Fulbright Grant photographer Andrew Fladeboe spent the last year exploring New Zealand and photographing “mankind’s most noble creatures,” in the words of his blog — service dogs.

His continual series, “The Shepherd’s Realm,” has also taken him to the Netherlands, the Highlands, Scotland, Southern France, and Norway. His amazing photos, below, feature service dogs in prison, epilepsy dogs, mobility dogs, comfort dogs and biosecurity dogs.


Puppies in Prison: Mobility Dogs

Fladeboe spent some time photographing dogs that are part of the Mobility Dogs and Assistance Trust, which provides dogs for people with mobility issues and disabilities. Their dogs are trained in an eight-week Puppies in Prison program where each dog is placed with an inmate at a women’s prison in New Zealand.


These pups are learning how to open doors and turn on lights!


Comfort Dogs: Proven to Improve the Well-Being of Patients in Hospitals and Rest Homes

This is Mo. He’s a five-year-old mini-Schnauzer who makes weekly trips to a rest home in Auckland, New Zealand. Fladeboe says the residents’ faces “light up when he walks in the room.” According to Fladeboe, comfort dogs are very important for residents or hospital patients who don’t get many visitors or tend to be anti-social. Fladeboe said his guardian refers to him as an “old soul” because of the way the lets the residents handle him.


Aww, Mo!


Biosecurity Dogs: The Nose That Knows!

Meet Clauson. He’s a biosecurity dog-in-training at the Auckland International Airport. The dogs are trained to search for narcotics and explosives in baggage, mail, cargo and agricultural products.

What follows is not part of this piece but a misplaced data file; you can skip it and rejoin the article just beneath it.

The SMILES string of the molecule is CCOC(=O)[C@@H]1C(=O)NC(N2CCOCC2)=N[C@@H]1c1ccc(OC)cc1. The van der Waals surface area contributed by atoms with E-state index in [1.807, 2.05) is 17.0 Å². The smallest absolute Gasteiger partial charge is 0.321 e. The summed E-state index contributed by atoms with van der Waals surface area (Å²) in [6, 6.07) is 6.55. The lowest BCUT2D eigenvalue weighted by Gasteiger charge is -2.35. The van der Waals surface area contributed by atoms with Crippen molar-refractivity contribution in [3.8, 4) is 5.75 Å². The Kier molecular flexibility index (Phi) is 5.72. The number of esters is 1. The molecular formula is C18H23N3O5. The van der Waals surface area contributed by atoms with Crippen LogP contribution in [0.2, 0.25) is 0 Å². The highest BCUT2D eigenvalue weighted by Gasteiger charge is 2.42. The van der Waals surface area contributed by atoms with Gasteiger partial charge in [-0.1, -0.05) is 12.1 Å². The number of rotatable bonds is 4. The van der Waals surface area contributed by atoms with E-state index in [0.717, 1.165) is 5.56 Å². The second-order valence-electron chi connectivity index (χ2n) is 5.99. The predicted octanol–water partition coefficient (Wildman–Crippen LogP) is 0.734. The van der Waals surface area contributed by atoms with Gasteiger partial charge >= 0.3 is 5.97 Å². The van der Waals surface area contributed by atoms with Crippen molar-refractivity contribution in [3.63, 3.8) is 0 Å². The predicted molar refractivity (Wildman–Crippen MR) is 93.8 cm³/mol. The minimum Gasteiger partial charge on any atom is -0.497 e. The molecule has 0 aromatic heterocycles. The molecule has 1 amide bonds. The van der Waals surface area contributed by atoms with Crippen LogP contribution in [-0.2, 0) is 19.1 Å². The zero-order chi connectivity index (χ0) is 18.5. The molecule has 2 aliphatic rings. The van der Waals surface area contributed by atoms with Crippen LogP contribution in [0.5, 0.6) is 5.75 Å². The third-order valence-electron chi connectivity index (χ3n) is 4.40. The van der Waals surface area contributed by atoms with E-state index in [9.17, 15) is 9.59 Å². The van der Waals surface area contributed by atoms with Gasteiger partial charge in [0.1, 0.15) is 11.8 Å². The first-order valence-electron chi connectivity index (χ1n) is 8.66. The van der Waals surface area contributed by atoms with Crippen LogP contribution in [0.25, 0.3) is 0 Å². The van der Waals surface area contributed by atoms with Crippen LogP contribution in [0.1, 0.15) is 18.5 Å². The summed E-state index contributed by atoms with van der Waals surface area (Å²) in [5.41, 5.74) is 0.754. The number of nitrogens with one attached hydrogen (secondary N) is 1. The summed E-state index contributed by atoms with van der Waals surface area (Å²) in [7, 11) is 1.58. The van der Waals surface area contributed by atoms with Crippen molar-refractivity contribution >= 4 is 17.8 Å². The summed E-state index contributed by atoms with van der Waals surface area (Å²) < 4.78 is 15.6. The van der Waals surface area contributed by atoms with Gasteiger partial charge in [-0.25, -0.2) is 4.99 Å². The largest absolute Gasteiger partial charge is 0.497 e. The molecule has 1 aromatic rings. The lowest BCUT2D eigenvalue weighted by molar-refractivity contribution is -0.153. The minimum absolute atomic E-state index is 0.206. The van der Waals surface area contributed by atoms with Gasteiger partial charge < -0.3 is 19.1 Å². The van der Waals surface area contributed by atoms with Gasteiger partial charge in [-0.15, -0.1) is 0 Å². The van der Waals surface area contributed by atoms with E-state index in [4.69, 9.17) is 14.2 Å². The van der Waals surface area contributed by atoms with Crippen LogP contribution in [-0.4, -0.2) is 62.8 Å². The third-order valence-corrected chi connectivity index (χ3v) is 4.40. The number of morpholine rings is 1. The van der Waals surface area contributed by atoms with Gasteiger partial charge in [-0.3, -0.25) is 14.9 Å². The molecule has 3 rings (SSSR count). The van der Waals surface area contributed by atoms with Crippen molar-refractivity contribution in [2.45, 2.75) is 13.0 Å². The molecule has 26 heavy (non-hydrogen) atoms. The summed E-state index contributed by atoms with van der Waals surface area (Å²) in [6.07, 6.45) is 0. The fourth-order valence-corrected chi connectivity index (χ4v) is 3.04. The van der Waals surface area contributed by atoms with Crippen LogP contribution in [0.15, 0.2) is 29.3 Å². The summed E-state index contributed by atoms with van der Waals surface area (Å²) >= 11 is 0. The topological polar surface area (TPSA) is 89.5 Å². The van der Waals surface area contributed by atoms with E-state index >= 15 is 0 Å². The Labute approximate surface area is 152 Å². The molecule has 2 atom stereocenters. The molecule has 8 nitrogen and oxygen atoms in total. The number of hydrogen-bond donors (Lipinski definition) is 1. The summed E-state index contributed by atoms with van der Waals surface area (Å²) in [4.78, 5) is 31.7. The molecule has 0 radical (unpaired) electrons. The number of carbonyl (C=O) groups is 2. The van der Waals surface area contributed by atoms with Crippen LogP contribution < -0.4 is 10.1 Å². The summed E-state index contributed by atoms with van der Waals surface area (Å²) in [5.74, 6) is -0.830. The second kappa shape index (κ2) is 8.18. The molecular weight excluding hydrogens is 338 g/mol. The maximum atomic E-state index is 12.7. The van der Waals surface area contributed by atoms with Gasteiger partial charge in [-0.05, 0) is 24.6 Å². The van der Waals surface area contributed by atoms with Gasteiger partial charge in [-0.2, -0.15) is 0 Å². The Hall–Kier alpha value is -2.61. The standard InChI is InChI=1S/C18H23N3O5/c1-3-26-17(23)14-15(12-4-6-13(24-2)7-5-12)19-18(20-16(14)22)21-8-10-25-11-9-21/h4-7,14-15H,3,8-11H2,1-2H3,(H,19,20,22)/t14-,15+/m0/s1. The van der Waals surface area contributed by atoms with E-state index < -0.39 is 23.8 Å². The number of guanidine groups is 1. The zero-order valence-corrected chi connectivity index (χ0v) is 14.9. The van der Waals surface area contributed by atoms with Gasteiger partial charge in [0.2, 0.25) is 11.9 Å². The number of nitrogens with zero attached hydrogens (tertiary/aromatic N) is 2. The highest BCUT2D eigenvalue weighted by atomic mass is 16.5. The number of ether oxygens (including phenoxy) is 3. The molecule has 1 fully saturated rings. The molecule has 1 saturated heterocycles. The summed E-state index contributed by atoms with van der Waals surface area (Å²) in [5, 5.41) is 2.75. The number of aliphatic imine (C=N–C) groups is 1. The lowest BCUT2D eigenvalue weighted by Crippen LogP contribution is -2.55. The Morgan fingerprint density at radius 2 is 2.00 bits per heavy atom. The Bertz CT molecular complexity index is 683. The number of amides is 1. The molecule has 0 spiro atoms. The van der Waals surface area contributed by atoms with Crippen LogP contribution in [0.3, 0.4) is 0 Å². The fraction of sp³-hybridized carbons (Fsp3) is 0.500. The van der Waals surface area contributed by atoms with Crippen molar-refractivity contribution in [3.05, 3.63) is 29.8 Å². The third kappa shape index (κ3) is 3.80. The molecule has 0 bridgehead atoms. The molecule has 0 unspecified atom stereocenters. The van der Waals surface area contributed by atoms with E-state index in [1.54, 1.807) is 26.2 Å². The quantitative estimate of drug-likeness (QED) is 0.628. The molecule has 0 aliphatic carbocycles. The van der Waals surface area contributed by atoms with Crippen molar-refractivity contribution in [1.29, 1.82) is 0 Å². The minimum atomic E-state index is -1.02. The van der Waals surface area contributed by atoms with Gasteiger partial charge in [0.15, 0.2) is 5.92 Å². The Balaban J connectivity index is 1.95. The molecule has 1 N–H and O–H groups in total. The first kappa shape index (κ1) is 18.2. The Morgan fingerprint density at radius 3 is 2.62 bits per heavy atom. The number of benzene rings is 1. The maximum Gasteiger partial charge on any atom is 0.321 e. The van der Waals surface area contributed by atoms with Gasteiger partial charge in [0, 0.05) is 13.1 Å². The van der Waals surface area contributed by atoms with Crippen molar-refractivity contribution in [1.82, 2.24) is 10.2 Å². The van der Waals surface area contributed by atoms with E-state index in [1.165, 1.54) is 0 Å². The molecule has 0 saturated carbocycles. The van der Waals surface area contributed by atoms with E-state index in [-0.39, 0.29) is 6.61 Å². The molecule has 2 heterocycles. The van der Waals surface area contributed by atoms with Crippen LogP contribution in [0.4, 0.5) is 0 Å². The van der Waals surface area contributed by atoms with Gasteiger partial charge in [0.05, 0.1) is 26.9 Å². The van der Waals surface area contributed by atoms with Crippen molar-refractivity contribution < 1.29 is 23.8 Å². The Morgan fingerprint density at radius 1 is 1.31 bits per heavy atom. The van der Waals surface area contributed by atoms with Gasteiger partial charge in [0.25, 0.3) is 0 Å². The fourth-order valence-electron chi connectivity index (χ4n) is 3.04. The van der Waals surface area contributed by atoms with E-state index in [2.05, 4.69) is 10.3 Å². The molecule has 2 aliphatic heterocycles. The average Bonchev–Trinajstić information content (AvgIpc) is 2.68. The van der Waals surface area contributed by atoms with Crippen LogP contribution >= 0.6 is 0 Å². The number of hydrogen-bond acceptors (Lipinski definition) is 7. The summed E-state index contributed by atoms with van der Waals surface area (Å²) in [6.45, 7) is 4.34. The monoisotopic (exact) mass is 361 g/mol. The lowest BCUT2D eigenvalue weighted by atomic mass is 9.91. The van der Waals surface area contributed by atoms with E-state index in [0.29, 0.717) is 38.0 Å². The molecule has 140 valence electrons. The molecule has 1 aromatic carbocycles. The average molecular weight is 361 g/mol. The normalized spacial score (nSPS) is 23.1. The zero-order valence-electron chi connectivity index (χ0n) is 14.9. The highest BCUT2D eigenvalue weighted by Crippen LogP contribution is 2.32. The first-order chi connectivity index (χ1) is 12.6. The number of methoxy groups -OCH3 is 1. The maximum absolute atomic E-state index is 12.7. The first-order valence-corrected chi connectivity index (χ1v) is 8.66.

Nothing can get past this nose!


Life Savers: Dogs That Can Detect Epilepsy

Montana, or Tana, is a rare and amazing dog who can detect her guardian, Belinda’s, seizures 30 to 60 minutes before they occur. Fladeboe says these dogs are “trained for response,” which means they soothe people experiencing seizures by lying by their side or licking their face or hand. Tana is also a mobility dog who knows 89 different task commands.



“Look, Ma! No hands!”


Conservation Dogs of Treasure Island: Contraband Treasure Hunters

This is Jack. He’s a conservation dog for the Department of Conservation on the Treasure Islands. Fladeboe actually met and photographed Jack on his last day of work before retirement. Jack is a 14-year-old terrier who lost a leg due to infection, but that doesn’t stop him from carrying out his life’s work. These dogs are used to eradicate invasive pests so that native wildlife can live and flourish. They search for rodents, ants, seeds, plant diseases and soil on the underside of cars and shoes. Okay, maybe we’ll have to have a contest between Jack and Clauson for the Nose That Really Knows.


“Nothing to see here, just checking for microscopic seeds and soil particles…”


All image source: Andrew Fladeboe/The Shepherd’s Realm